• Run the Cart up and down the Track a few times to warm up the bearings in the wheels.

• You will want to “trim” your data after you have collected it using the tools provided by the software. Appendix A is a brief discussion of things you may wish to do. For full details consult the manuals for the Force Sensor and the Motion Sensor, which are available at: http://www.upscale.utoronto.ca/Practicals/Manuals/Manuals.html .

• You want the spring bumper on the Force Sensor to collide with the C-clamp. The Cart will drag the wire connecting the Force Sensor to the DAQ board; make sure it is as free to move as possible. You may need to adjust the position of the Track and/or C-clamp to get a nice “clean” collision.
• Take data on the speed versus time using the Motion Sensor and force versus time using the Force Sensor from a second or so before the collision to a second or so after the collision. Remember to press the Tare button on the Force Sensor just before taking your data.

DATA COLLECTED BY JASON HARLOW ON OCT. 29, 2020:

 Trial Velocity vs Time Data [cm/s]  vs  [s] Force vs Time Data [N] vs [s] 1 vt1.csv force1.csv 2 vt2.csv force2.csv 3 vt3.csv force3.csv 4 vt4.csv force4.csv 5 vt5.csv force.csv

Note: Time in the v vs t data is time measured since the motion sensor was turned on.  Time in the force vs t data is time measured since the force sensor was turned on.  Professor harlow turned these sensors on at different times, so the time values are not synchronized for the two simultaneous datasets of each trial.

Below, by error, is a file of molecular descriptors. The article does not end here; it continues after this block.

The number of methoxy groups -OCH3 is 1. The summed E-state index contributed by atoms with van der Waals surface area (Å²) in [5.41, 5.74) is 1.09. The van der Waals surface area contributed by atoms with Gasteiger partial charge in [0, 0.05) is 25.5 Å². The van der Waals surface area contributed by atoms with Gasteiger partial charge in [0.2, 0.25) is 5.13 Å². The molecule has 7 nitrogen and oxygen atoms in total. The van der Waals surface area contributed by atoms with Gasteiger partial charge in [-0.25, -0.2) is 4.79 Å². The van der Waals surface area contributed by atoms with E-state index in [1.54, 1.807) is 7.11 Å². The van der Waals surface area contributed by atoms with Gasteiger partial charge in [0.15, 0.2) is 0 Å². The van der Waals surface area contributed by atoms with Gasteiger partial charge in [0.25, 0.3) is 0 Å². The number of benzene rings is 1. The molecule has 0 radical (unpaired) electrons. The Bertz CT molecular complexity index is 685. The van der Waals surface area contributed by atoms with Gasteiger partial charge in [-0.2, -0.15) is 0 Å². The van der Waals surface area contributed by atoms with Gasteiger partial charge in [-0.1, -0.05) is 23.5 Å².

Mass of cart + sensor = 613.8 g

DATA ANALYSIS - Choose a trial and analyze the Harlow data.

You could read these data into Excel on your computer, if you want.  Or you could simply view them with a text editor.  The same data exist in Google Sheets documents available for copying, and then editing in your own Google Drive, at https://drive.google.com/drive/folders/1dTkeNhBJFpgKWUEDEdZB4BeqLbN9d6WN .

1. From the speed versus time data, what is the momentum of the Cart plus Force Sensor just before the collision? What is the momentum just after the collision? Choose your coordinate system so that the velocity of the Cart before the collision is in the positive direction. What is the change in the momentum of the Cart plus Force Sensor from just before the collision to just after? (As always, include uncertainty.)

2. From the force-time data, estimate the area under the force-time graph. Approximate the the shape of the graph and then calculate the area. Be sure to estimate the uncertaintly in your result.

3. Compare your results for Parts A and B. The momentum principle states that "an impulse delivered to an object causes the object's momentum to change by an amount equal to the impulse."  Do your results support the momentum principle, to within the measurement uncertainties?

This Guide was written in July 2007 by David M. Harrison, Dept. of Physics, Univ. of Toronto. Some parts are based on Priscilla W. Laws et al., Workshop Physics Activity Guide (John Wiley, 2004), Unit 8.